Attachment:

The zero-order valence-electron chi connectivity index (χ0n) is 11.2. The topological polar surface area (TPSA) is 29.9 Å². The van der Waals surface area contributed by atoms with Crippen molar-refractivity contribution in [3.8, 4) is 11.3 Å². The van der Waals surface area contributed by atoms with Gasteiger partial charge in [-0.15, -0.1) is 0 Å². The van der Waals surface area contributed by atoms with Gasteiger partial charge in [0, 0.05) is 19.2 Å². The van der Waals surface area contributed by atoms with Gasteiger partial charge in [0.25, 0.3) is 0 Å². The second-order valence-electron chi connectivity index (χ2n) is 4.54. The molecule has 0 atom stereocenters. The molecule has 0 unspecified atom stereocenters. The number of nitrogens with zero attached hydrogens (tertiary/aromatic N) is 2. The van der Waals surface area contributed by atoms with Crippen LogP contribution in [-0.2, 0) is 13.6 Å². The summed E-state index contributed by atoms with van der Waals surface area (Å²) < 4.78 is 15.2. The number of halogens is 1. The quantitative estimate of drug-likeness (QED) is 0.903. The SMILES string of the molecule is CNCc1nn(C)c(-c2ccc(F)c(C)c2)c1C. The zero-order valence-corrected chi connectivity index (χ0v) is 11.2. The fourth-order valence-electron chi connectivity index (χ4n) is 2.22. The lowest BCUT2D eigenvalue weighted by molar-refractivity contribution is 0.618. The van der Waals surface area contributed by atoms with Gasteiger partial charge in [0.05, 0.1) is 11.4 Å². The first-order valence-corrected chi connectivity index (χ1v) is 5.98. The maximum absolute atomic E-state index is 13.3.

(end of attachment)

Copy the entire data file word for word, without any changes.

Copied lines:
The zero-order valence-electron chi connectivity index (χ0n) is 11.2. The topological polar surface area (TPSA) is 29.9 Å². The van der Waals surface area contributed by atoms with Crippen molar-refractivity contribution in [3.8, 4) is 11.3 Å². The van der Waals surface area contributed by atoms with Gasteiger partial charge in [-0.15, -0.1) is 0 Å². The van der Waals surface area contributed by atoms with Gasteiger partial charge in [0, 0.05) is 19.2 Å². The van der Waals surface area contributed by atoms with Gasteiger partial charge in [0.25, 0.3) is 0 Å². The second-order valence-electron chi connectivity index (χ2n) is 4.54. The molecule has 0 atom stereocenters. The molecule has 0 unspecified atom stereocenters. The number of nitrogens with zero attached hydrogens (tertiary/aromatic N) is 2. The van der Waals surface area contributed by atoms with Crippen LogP contribution in [-0.2, 0) is 13.6 Å². The summed E-state index contributed by atoms with van der Waals surface area (Å²) < 4.78 is 15.2. The number of halogens is 1. The quantitative estimate of drug-likeness (QED) is 0.903. The SMILES string of the molecule is CNCc1nn(C)c(-c2ccc(F)c(C)c2)c1C. The zero-order valence-corrected chi connectivity index (χ0v) is 11.2. The fourth-order valence-electron chi connectivity index (χ4n) is 2.22. The lowest BCUT2D eigenvalue weighted by molar-refractivity contribution is 0.618. The van der Waals surface area contributed by atoms with Gasteiger partial charge in [0.05, 0.1) is 11.4 Å². The first-order valence-corrected chi connectivity index (χ1v) is 5.98. The maximum absolute atomic E-state index is 13.3.